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Ted Talk 114: Help! I Keep Falling Off The Wagon Of My Health Journey

482: Why The “Pause-Button Mentality” Is Sabotaging Your Weight Loss Efforts with Ted Ryce
December 13, 2021
483: Obesity Epidemic: Changing The Conversation About Obesity & How To Get Your Weight Under Control with Dr. Spencer Nadolsky
December 20, 2021
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Ted Talk 114: Help! I Keep Falling Off The Wagon Of My Health Journey

You’ve been struggling to lose weight for a while now, but you feel like you are in a constant rollercoaster ride where you keep losing and gaining the same pounds over and over again.

So, you start wondering: “What is the problem with me? Why do I keep falling off the wagon every time I start getting results? Is there something wrong with me? Maybe I should give up.”

If that sounds familiar, the good news is that there is nothing wrong with you, and if you think about giving up, listen to this new Ted Talk episode before making that decision!

Ted Ryce is going to explain why this is happening to you and what you can do about it so that you start getting long-term results and never fall off the wagon again. He will also teach you to navigate the weight loss journey when you have a busy life, how to change your behaviors in order to lose weight, how to manage your stress levels in healthy ways, and much more.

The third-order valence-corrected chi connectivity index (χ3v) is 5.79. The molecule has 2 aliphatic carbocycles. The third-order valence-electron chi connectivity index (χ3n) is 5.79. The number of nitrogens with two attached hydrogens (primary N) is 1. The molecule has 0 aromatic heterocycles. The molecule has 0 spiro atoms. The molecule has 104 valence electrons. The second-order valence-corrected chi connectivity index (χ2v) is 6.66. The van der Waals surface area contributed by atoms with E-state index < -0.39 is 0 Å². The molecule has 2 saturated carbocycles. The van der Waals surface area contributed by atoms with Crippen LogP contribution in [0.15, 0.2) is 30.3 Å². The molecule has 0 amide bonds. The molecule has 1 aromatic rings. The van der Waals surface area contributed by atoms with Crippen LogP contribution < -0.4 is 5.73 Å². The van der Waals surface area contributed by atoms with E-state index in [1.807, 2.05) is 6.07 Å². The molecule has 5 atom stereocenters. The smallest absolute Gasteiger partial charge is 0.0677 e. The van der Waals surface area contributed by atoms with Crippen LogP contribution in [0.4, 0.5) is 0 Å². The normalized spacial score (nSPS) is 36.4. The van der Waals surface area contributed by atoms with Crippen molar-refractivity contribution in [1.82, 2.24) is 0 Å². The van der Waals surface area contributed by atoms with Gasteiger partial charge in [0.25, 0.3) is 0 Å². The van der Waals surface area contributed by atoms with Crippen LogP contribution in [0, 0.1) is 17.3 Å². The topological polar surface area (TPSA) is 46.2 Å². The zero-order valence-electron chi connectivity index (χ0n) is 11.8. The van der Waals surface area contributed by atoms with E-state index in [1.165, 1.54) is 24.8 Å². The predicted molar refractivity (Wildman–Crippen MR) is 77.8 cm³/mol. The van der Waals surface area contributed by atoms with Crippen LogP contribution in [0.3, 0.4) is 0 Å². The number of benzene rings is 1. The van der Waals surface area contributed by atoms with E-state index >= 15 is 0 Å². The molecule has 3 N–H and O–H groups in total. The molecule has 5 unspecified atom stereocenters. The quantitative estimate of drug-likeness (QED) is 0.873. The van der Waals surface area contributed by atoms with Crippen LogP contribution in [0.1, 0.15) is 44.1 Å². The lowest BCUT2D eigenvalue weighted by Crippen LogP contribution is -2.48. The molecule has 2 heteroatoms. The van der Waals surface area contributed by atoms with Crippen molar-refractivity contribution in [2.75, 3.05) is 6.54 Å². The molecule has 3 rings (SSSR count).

Listen now to learn some effective strategies to get back on track and start seeing real, long-term body transformation results!

 

You’ll learn:

  • How to navigate the weight loss journey when you have a busy life
  • Changing your behaviors in order to lose weight
  • The stages of change model and how to apply it in your fat loss process”
    • Stage no. #1: The pre-contemplation phase
    • Stage no. #2: The contemplation phase
    • Stage no. #3: Determination
    • Stage no. #4: Action
  • Is obesity the result of food addiction?
  • The #1 thing you have to address if you want to avoid relapses in your weight loss process
  • The link between stress and obesity
  • Stress and unhealthy habits
  • How to manage your stress levels in healthy ways
  • Effective strategies to get back on track and start seeing results
  • And much more

 

Links Mentioned:  

legendarylifeprogram.com/apply

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Related Episodes:  

440: How To Restart Your Health & Fitness Goals (After You Fall Off The Wagon) with Ted Ryce

Ask Ted 40: How Do You Get Back On The Wagon After You Fall Off

RTF 105: Help! I Keep Losing And Gaining The Same 10-15 Pounds

 

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1) Want to learn the simple 5-step process my high achieving clients over 40 are using to skyrocket their energy and build younger leaner bodies while enjoying life? Watch my brand new Masterclass.